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The National Health [Blu-ray]
(Jack Gold, 1973)
Review by Gary Tooze
Theatrical: Columbia Pictures Corporation
Region: FREE (as verified by the Oppo Blu-ray player)
Disc Size: 35,235,595,684 bytes
Feature Size: 28,846,089,792 bytes
Video Bitrate: 35.01 Mbps
Case: Transparent Blu-ray case
Release date: August 28th, 2017
Aspect ratio: 1.75:1
Resolution: 1080p / 23.976 fps
Video codec: MPEG-4 AVC Video
LPCM Audio English 1152 kbps 1.0 / 48 kHz / 1152 kbps / 24-bit
Dolby Digital Audio English 192 kbps 2.0 / 48 kHz / 192 kbps
English (SDH), none
• New audio commentary with star Jim Dale
Description:Jack Gold's film about life and death in a shabby London hospital interweaves the story of the real hospital with a fantasy one which exists in the soap-opera world of 'Nurse Norton's Affair', where everything is fully funded and patients are miraculously cured. A darkly funny satire on the state of the nation and also a deeply prescient comment on TV's ability to turn tragedy into entertainment, The National Health sits somewhere between the bawdy antics of the Carry On films and the angry satire of Lindsay Anderson’s Britannia Hospital, but emerges as a starkly prophetic film, more relevant now than ever.
In fact, the impact of seeing the same performers at one moment
pale, over-worked but concerned with their scruffy patients, and the next
involved in an absurd six-sided romance that culminates in an interracial kidney
transplant, is, if anything, intensified by the quick cuts possible only in
The British National Health System is skewered in this comedy set in a rundown London hospital. The hospital is filled with wacky staff members and patients, and the film strives to get all it can from their humorous escapades. The movie also includes a satire-within-a-satire, with "Nurse Norton's Affair" providing a send-up of TV hospital soap operas and giving some cast members the chance to play two roles. It tries for both comedy and social commentary but can't quite pull it off, although the competent cast does its best with the material.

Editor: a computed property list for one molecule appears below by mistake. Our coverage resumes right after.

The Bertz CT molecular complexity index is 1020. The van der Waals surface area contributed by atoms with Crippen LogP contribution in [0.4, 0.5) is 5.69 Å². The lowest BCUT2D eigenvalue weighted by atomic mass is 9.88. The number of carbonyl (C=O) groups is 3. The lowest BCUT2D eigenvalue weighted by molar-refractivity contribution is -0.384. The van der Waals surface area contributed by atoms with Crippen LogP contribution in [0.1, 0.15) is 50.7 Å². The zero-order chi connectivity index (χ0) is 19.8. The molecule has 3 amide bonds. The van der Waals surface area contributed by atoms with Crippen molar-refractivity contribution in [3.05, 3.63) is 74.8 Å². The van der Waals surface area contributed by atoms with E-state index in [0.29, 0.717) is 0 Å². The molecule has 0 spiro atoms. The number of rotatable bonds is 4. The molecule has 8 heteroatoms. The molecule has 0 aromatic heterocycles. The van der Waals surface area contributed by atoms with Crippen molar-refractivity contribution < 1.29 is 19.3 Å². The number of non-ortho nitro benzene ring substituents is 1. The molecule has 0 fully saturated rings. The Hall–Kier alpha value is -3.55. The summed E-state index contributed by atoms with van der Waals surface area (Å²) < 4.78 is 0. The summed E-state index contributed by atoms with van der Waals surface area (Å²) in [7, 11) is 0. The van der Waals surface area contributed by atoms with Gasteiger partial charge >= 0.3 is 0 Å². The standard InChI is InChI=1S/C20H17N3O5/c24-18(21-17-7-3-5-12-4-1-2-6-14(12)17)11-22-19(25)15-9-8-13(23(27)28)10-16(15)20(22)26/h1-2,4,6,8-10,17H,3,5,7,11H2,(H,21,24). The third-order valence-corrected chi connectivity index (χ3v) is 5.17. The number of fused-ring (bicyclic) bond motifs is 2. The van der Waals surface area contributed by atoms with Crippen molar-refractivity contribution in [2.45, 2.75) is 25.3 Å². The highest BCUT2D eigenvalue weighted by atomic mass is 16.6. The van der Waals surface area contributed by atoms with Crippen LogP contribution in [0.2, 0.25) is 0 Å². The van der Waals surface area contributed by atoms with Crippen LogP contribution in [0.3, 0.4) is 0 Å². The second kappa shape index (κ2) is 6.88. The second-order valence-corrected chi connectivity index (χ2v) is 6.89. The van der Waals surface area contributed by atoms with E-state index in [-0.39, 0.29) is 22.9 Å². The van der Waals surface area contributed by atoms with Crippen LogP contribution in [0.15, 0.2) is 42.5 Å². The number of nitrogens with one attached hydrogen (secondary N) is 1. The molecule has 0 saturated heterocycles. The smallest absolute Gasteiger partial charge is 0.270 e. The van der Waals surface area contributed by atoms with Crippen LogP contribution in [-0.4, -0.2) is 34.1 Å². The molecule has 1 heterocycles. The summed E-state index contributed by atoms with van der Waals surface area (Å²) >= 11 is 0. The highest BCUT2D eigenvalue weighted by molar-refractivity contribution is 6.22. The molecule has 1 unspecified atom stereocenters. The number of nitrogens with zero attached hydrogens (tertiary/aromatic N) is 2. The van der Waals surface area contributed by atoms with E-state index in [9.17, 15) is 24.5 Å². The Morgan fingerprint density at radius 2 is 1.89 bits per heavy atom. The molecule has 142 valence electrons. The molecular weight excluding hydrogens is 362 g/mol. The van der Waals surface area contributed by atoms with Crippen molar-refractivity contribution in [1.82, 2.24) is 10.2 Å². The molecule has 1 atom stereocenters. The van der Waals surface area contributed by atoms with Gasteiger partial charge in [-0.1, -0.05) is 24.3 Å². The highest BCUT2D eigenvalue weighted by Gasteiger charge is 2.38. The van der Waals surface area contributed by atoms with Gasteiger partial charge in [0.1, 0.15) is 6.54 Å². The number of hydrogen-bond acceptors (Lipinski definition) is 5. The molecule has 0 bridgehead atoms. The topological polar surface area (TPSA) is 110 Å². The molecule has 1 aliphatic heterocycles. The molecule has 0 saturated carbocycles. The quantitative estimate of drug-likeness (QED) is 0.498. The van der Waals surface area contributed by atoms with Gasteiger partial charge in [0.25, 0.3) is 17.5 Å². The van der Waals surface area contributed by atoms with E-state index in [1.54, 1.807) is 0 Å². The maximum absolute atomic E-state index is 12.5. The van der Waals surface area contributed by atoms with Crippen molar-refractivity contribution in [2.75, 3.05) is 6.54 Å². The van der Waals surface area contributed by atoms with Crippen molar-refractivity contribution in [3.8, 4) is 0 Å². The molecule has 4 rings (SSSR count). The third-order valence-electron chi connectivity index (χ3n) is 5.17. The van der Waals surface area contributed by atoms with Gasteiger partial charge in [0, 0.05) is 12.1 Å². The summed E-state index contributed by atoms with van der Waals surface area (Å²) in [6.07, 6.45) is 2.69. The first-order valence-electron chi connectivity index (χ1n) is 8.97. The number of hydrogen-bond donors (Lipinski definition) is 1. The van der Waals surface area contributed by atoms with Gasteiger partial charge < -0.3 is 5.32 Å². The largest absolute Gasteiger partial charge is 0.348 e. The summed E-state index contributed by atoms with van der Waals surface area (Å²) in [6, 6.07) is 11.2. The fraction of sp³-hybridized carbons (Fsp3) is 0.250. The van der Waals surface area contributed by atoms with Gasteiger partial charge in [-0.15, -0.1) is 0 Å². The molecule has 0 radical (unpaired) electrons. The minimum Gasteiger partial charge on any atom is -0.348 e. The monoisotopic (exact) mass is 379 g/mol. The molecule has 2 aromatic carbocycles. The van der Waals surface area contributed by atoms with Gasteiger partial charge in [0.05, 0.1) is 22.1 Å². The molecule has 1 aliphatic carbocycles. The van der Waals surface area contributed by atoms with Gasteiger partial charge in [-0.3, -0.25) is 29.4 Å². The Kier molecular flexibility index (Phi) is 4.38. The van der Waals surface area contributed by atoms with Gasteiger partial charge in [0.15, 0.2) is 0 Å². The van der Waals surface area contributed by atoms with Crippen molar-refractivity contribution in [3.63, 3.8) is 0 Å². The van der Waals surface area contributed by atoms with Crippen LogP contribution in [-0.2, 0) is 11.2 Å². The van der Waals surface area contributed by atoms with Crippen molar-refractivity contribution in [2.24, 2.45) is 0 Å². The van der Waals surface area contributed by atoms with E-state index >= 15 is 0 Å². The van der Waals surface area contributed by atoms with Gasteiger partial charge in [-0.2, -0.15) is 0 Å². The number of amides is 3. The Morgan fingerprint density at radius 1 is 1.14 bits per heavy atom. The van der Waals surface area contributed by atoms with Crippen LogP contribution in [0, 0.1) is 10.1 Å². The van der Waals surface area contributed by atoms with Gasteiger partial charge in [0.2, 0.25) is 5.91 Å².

Image : NOTE: The below Blu-ray captures were taken directly from the Blu-ray disc.
The National Health arrives on, Region FREE, Blu-ray from Indicator out of the UK. This is dual-layered with a max'ed out bitrate and exports flawless quality. It is neither glossy nor pristinely sharp but shows pleasing grain, a dark, presumably authentic, image and realistic, if passive, colors. There is strong detail in the film's many close-ups. The 1.75:1 image is solid, clean and consistent. This Blu-ray offers a pleasing presentation in 1080P.
CLICK EACH BLU-RAY CAPTURE TO SEE ALL IMAGES IN FULL 1920X1080 RESOLUTION
The audio is transferred via a use a linear PCM 1.0 channel mono track at 1152 kbps sounding authentic and flat. The dialogue is all clear and audible. The Carl Davis score has plenty of Tchaikovsky (Piano Concerto No.1, Serenade for Strings, Symphony No.4 in F Minor, Symphony No.6 in B Minor, None But the Lonely Heart, Fantasy Overture: Romeo and Juliet, Marche Slav etc.) and is often used in a melodramatic soapy way. It sounds authentically flat, but still faux-serious. There are optional English (SDH) subtitles and my Oppo has identified it as being a region FREE - playable world-wide.
Indicator add a new audio commentary with star Jim Dale (Dr. Neil Boyd) who actually started his career as a stand-up comic and was a regular member of the Carry On cast. He's still amusing and the light discussion adds value and appreciation to the viewing. There is also a new, 24-minute, interview with playwright and author Peter Nichols, also known for A Day in the Death of Joe Egg. There is an original theatrical trailer, an image gallery of on-set and promotional photography and the package contains a limited edition exclusive booklet with a new essay by Laura Mayne, an overview of contemporary critical responses, and historic articles on the film. Being dual format a DVD is included and this edition is limited to 3,000 copies.
August 25th, 2017
About the Reviewer: Hello, fellow Beavers! I have been interested in film since I viewed a Chaplin festival on PBS when I was around 9 years old. I credit DVD with expanding my horizons to fill an almost ravenous desire to seek out new film experiences. I currently own approximately 9500 DVDs and have reviewed over 3500 myself. I appreciate my discussion Listserv for furthering my film education and inspiring me to continue running DVDBeaver. Plus a healthy thanks to those who donate and use our Amazon links.
Although I never wanted to become one of those guys who
focused 'too much' on image and sound quality - I
find HD is swiftly pushing me in that direction.
Oppo Digital BDP-83 Universal Region FREE Blu-ray/SACD
Gary W. Tooze
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